Recommendation for Beginner Riders

by Kim

I was a beginner rider last year. I experienced the anxieties, sweaty palms, upset stomachs -- that is all very normal and we all go through it.

For me, I took a lot of courses, but courses in parking lots don't help you "get out"....in traffic.

My Parking Lot Course was followed immediately by a Traffic Course.

We got out in small groups on motorcycles that we chose (I chose a 250 Yamaha Virago), and our instructors took us through cities, bridges, parkades, roundabouts, country roads, twisities, and the most harrowing of all, 6 lane divided highway in rush hour traffic in a wind storm.

I actually thought the wind storm was going to blow my bike over into other lanes. I made a mental note to get a bike that was bigger as soon as I could be comfortable.

I don't think I would have progressed as quickly as I did, without taking the Traffic Course.

6 weeks after the traffic course, I signed up for an Advanced Riders Course, taught by a couple of Policeman Motorcyclists and we learned how to do emergency stops at highway speeds, and more.

Every body is different. But, I sure needed that traffic course and the Advanced Course.

and then, it is just doing the miles. Adding to them daily in various conditions, various roads, solo and in partnership or small groups and to laugh and laugh.

its important to have the right riding gear. Any worries at all, will add to the discomfort of the ride and nervousness.

Keep getting out. Make it a job. Do it, and soon, it comes second nature where the riding becomes automatic.

Enjoy the Ride...make each ride count......have fun!

Comments for Recommendation for Beginner Riders

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Mar 24, 2011
by: Lois

Yes, it takes time to get used to riding out in traffic. I live in the mountains and that means I had to learn to stop at red lights in the middle of a steep hill, scary YES. Also learned the hard way when stopping on a sloped street. Lean to the upper side, I was coming to a stop sign and the street sloped to the side, 1 use brake, 2 put feet down, 3 can't reach on the downhill side, 4 drop bike in front of everyone. People are nice I had several trying to help me pick the bike up, I did it myself. I was so embarrassed I just wanted to get away, afterward s I realized no one was upset they just wanted to know I was OK. So don't worry about what others think, just watch out for yourself and be aware of what's going on around you and wear good gear. As we learned in the MSF course, all the gear all the time, and yes it does work.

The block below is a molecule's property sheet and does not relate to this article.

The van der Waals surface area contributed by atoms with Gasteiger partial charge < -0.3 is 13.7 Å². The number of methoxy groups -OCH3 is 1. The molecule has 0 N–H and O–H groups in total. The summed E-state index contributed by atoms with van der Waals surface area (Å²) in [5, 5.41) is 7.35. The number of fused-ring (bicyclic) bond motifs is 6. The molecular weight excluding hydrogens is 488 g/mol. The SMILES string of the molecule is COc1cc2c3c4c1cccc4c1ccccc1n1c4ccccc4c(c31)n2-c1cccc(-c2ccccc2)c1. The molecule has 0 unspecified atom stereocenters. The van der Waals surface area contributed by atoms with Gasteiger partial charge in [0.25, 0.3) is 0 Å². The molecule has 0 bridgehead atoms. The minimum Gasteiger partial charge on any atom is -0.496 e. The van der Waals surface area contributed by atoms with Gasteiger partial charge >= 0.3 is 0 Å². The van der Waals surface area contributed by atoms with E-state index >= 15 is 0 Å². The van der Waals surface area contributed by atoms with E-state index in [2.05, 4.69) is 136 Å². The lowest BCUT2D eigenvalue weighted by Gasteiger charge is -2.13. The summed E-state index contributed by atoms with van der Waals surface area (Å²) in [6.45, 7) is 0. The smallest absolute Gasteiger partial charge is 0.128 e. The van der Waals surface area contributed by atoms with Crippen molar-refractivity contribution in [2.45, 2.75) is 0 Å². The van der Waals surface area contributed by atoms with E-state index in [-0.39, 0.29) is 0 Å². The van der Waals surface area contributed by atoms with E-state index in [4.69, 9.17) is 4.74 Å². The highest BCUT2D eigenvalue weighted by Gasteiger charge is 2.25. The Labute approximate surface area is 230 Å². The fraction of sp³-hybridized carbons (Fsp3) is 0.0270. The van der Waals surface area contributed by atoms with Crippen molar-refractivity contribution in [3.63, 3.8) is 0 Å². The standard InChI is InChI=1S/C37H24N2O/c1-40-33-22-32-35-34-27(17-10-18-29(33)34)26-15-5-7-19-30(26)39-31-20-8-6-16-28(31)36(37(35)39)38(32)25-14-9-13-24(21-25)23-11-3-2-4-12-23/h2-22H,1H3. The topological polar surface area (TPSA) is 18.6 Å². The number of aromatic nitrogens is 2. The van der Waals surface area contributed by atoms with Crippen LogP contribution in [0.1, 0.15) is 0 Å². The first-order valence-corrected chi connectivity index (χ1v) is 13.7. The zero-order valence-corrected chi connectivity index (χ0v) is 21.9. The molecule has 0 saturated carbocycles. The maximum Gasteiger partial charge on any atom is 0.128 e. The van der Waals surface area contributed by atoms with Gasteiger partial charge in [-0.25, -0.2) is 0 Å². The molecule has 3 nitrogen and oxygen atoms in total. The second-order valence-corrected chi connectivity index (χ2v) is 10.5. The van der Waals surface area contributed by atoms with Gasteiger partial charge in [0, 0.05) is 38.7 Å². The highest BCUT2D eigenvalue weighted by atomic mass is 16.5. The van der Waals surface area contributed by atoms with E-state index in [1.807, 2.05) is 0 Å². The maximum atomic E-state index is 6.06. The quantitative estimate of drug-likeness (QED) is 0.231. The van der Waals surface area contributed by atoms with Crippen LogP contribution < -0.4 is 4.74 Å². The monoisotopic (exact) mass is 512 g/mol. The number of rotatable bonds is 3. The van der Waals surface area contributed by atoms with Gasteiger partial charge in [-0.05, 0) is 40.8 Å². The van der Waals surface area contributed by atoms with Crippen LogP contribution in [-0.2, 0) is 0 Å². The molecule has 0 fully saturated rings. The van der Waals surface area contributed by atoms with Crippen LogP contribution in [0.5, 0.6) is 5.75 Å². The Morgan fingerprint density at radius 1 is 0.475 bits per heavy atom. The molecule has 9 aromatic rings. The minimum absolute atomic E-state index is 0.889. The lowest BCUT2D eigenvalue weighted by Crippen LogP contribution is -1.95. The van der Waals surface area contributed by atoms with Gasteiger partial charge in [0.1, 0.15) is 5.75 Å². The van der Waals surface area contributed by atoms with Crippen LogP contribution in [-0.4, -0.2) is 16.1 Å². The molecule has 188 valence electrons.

Mar 18, 2011
A Course of Course
by: dirtbag

I am so glad I have signed up for a course. I got my first bike three days ago.

Day 1: Figure out how to get bike started, yipee... and pop my first wheelie. Walk home to change underwear. Collect bike; kangaroo hop along road and come perilously close to becoming intimate with a twenty foot wall of rock. Return home, confidence in bits.

Day 2: Eye Bike with suspicion and tell it we are friends. This works! Clutch-gear. Clutch-gear. I no longer feel like a demented Jackrabbit; confidence returns. Out of the corner of my eye I see the dreaded wall. Bike seems to take on a life of its own as it follows my line of sight. Brake!!!! Trembling, I tell myself to relax. Right wrist falls, throttle opens and once more I am careening at breakneck speed towards unforgiving slab of granite. Bike is heavy and unyielding when it's at a forty-five degree angle.

Day 3: Tell Bike I am mistress and if it does what it's told I'll give it a proper name. Upon reflection I shun road with twenty foot nemesis and take another route. An hour later I can tell this is the start of what is going to be a beautiful relationship. And I've figured out Bike already knows what she's doing, it's me that need the help.

Mar 04, 2011
You're so right!
by: Mary

The BRC does not prepare you to ride in traffic! I was lucky I had my BF as my mentor and coach. I was also lucky that when I had enough of the parking lot, I work close to where I live so I could practice riding through town. But without these options, I would have taken the other MSF courses. I must reiterate to new riders! The BRC is not enough!

Feb 27, 2011
@ Jeanne
by: Bibs

Jeanne, do not worry about backing up traffic!! The roads are public and for everyone ... so it's better you go slow than have an accident because you're not comfortable.

Wanna laugh? I was at a traffic light, and yes it was my turn ... and boom, I stalled ... and stalled again ... and again. It took me (ok don't laugh) 5 times before I finally managed to go and my boyfriend who was behind me said I never made a better left hand turn. So basically don't concentrate too much ...

I can't say that I'm feeling confident, but I am feeling more comfortable with speed. It's the curves where I'm a bit 'stiff' and I go slow ... but it will come.